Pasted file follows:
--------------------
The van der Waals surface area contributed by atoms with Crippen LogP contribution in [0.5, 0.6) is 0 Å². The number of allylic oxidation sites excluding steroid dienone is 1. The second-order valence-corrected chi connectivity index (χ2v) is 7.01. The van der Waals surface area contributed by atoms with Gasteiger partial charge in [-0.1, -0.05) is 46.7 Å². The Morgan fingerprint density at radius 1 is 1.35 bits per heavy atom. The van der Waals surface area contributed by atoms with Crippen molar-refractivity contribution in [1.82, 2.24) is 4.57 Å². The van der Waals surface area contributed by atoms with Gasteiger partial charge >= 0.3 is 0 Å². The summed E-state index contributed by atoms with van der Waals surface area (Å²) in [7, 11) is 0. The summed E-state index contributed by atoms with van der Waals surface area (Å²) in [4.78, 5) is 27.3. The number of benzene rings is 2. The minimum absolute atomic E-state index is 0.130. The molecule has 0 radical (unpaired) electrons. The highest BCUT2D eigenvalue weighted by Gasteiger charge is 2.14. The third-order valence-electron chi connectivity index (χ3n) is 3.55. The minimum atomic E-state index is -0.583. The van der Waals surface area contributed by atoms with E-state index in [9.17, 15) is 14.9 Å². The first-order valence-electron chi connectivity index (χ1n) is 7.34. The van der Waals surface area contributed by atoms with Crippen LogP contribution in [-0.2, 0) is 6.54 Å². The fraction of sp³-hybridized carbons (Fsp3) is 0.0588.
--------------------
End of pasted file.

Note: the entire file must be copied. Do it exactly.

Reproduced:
The van der Waals surface area contributed by atoms with Crippen LogP contribution in [0.5, 0.6) is 0 Å². The number of allylic oxidation sites excluding steroid dienone is 1. The second-order valence-corrected chi connectivity index (χ2v) is 7.01. The van der Waals surface area contributed by atoms with Gasteiger partial charge in [-0.1, -0.05) is 46.7 Å². The Morgan fingerprint density at radius 1 is 1.35 bits per heavy atom. The van der Waals surface area contributed by atoms with Crippen molar-refractivity contribution in [1.82, 2.24) is 4.57 Å². The van der Waals surface area contributed by atoms with Gasteiger partial charge >= 0.3 is 0 Å². The summed E-state index contributed by atoms with van der Waals surface area (Å²) in [7, 11) is 0. The summed E-state index contributed by atoms with van der Waals surface area (Å²) in [4.78, 5) is 27.3. The number of benzene rings is 2. The minimum absolute atomic E-state index is 0.130. The molecule has 0 radical (unpaired) electrons. The highest BCUT2D eigenvalue weighted by Gasteiger charge is 2.14. The third-order valence-electron chi connectivity index (χ3n) is 3.55. The minimum atomic E-state index is -0.583. The van der Waals surface area contributed by atoms with E-state index in [9.17, 15) is 14.9 Å². The first-order valence-electron chi connectivity index (χ1n) is 7.34. The van der Waals surface area contributed by atoms with Crippen LogP contribution in [-0.2, 0) is 6.54 Å². The fraction of sp³-hybridized carbons (Fsp3) is 0.0588.